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Despite the apparent values in retail stocks, there are few reasons to get excited about the retailers. Consumer spending will remain subdued for the next few quarters, and that will lead to retailers earnings estimates declining for the next several months.
The holidays are right around the corner. This is the most important period for retailers, as many generate about half of their annual sales during the holiday shopping season. The way things are shaping up, this may be one of the worst holiday shopping seasons in recent memory. Economic data from this summer suggest that consumer spending may have turned negative in the third quarter, which means the consumer was in tough spot before the credit crunch turned into a full blown crisis. The problems in the credit markets will only exacerbate the problems negatively affecting consumer spending. As a result, earnings estimates for retailers will continue to decline as we head into the retailers most important shopping season of the year.
After the holidays, retailers will continue to see their results suffer from the de-leveraging of the financial system. Consumers no longer have easy access to the credit markets. As the old saw goes, the only people that can borrow money today are those who dont need it. Funds for mortgages, car loans, student loans, and even credit cards are becoming increasingly hard to come by for many consumers. This situation has also made it harder for consumers to refinance existing debts. For that reason, consumers are being forced to save more to pay off debt, which reduces consumer spending. Given the historically high levels of household debt in the U.S., it will take more than a few quarters for consumers to work through this de-leveraging process.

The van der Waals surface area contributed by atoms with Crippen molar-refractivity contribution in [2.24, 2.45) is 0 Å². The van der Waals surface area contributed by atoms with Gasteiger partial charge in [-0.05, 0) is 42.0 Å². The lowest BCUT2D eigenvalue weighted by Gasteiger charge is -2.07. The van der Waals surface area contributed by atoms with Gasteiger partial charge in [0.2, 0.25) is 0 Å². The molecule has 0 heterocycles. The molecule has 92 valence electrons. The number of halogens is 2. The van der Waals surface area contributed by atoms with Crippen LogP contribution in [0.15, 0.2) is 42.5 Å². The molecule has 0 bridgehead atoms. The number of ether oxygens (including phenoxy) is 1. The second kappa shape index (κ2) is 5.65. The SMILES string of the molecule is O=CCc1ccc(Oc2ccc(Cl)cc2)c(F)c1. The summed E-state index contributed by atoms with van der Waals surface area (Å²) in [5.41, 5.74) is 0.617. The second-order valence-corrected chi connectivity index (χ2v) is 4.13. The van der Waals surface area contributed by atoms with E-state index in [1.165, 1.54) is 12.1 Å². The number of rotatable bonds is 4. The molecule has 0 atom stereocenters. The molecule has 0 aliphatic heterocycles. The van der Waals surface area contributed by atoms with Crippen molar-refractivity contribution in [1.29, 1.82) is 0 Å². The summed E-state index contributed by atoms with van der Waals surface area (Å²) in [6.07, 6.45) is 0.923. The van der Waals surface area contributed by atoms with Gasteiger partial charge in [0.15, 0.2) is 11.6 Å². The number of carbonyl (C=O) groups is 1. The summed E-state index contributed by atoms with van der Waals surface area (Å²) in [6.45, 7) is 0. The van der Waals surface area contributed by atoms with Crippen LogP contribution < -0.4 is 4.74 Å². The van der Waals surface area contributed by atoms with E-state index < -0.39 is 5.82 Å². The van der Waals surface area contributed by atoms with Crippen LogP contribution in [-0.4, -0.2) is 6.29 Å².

We see few opportunities in the near term. Here are two company-specific stocks worth a look. The first is supermarket Kroger ([url=http://www.zacks.com/research/report.php?t=kr]KR[/url]). This is a defensive play, as consumers still need to shop for groceries even during recessions. Kroger is doing a good job of gaining market share by competing on price and selection. The second stock to look at is PetMed Express ([url=http://www.zacks.com/research/report.php?t=pets]PETS[/url]), which operates a nationwide pet pharmacy 1800PetMeds.com. The company markets its health products for dogs, cats, and horses. PETS revenue is holding up well in this challenging retail environment, and the company continues to trim costs. This is enabling the company to produce strong earnings growth.
An overlooked but important consequence of this de-leveraging process is that consumer attitudes toward spending are changing. Being forced to increase savings and pay down debt, consumers have become more frugal in their shopping habits. This includes trading down from more expensive retailers to discount stores, foregoing brand name products for private labels, and rejecting the urge to "keep up with the Joneses." And with unemployment rising and economic growth slowing, consumers will continue to tighten their belts throughout 2009. This will cause retailers to retrench further next year by closing stores, reducing inventory levels, and looking for additional ways to cut costs. During this cycle, we would avoid the retailers until macro conditions stabilize.
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